The 65-acre meadow alongside Main Road may be the most valuable wildlife habitat of Pardon Gray Preserve. Grasslands and open fields are disappearing in the Northeast due to the diminishing number of farms and expanding human development. This trend endangers the survival of eastern grassland nesting birds, along with the grasslands’ associated flora and fauna.
For thousands of years, open fields and scrublands were widespread across New England. Giovanni da Verrazano’s log from his 1524 exploration of Narragansett Bay described fields that “extend for 25 to 30 leagues; they are open and free of any obstacles or trees.” The 16th century landscape included a vast system of coastal salt marshes. Millions of beaver dams flooded woodlands to create “beaver meadows.” Native Americans burned woody vegetation surrounding their villages to create fields for farming, hunting, and wild berries. After European settlement, as much as two-thirds of New England forests were cleared for villages and farms, creating additional fields and meadows.
As development of Rhode Island expanded in the mid-1800s, this panorama of open fields began to disappear, and large grasslands are now scarce. Preserving the grassland at Pardon Gray Preserve is a primary goal of Tiverton Land Trust stewardship of the property. Two underlying conditions make meadows difficult to sustain. The first condition is natural: the default biome in New England is northern hardwood forest. Without beavers, haying, or pasturing, most land will eventually become forest.
The second condition is human-caused: the introduction of alien plant species that, in only a few years, can turn grassland into a thicket of plants foreign to our native ecosystems. Invasive species—because they didn’t evolve here—have few natural controls, and they disrupt the natural food web. The complex system of native plants and animals can break down and lead to disintegration of a natural community. The Tiverton Land Trust has worked hard to sustain the grassland habitat at Pardon Gray Preserve by planting native grasses and employing a late-season mowing regimen, after bird nesting.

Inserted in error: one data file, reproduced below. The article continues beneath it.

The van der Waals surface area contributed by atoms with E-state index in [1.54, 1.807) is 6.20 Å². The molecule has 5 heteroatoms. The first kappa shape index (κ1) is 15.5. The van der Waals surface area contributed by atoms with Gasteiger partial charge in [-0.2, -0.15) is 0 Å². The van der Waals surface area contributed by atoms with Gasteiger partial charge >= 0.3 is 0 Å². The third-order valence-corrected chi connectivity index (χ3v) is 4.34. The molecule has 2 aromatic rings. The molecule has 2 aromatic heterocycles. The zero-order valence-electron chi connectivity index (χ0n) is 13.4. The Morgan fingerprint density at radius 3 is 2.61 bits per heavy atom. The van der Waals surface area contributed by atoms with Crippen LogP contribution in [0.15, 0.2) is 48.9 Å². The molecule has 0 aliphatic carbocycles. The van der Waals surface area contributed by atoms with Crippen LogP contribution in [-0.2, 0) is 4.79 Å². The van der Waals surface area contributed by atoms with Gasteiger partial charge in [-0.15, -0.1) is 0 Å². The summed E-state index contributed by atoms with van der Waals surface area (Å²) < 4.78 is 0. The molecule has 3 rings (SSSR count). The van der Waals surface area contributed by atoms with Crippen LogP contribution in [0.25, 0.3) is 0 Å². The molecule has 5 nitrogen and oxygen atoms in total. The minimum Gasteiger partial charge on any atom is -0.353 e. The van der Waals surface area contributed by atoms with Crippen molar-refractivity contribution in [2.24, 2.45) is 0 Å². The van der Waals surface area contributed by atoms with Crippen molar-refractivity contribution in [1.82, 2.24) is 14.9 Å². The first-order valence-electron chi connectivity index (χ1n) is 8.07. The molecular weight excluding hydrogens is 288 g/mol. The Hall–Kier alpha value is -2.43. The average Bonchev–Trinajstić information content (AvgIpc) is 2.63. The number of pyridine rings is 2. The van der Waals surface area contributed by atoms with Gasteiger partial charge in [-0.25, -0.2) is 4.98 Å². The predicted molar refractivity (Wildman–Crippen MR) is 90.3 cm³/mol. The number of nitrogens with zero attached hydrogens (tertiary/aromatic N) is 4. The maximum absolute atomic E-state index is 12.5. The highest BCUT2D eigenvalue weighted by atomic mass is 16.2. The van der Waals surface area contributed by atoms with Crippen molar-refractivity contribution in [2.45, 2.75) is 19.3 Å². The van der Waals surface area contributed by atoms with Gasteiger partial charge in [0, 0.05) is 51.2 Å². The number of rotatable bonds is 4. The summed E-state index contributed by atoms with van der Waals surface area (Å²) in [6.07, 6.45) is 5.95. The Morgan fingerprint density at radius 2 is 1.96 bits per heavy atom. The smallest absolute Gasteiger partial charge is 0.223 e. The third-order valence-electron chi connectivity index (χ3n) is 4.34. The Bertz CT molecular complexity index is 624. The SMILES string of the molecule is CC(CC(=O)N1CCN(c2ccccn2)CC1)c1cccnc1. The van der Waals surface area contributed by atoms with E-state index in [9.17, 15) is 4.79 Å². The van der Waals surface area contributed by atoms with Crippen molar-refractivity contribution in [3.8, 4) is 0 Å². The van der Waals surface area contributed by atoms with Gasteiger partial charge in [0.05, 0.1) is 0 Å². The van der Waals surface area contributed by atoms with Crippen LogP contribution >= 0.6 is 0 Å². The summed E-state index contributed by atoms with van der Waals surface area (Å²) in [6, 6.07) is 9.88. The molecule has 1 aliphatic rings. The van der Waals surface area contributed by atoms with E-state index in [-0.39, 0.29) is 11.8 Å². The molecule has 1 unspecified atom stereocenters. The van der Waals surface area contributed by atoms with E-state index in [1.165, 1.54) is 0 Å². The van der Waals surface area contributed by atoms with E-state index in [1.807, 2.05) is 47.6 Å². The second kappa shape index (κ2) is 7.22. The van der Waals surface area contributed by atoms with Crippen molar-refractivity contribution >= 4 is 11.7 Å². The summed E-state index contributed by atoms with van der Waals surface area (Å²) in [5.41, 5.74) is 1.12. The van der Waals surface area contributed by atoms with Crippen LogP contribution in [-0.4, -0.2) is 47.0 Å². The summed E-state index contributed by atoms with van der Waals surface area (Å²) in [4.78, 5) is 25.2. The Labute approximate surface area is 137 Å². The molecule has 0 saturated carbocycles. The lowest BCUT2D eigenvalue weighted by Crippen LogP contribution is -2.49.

An on-going experiment with a local beef farmer is also showing promising results. Pasturing livestock is a traditional activity that sustains grasslands and can coexist with ground nesting birds. However, normal grazing does little to stem the spread of alien plants because the animals avoid unfamiliar vegetation in favor of their usual forage. Restricting livestock to small grazing areas and using a daily “rotational” method causes grazing animals to be less selective. Each day the herd is moved to a different enclosure, and this creates a competitive urge to rush into the new area and graze aggressively, ahead of their herd mates. This “mob psychology” results in consumption of invasive plants, a more desirable control than herbicides. The hooved feet of grazing animals periodically trample the soil, keeping it from becoming compacted, and distribute nature’s best fertilizer.
Vast grasslands once stretched across the American Great Plains, with millions of acres of productive tall grass prairies. That ecosystem had its own rotational grazing—gigantic herds of American bison. While Pardon Gray’s operation is microscopic in comparison, the Tiverton Land Trust utilizes a similar natural method of sustaining its grassland, which supports local agriculture and helps preserve an important part of Tiverton’s farming history.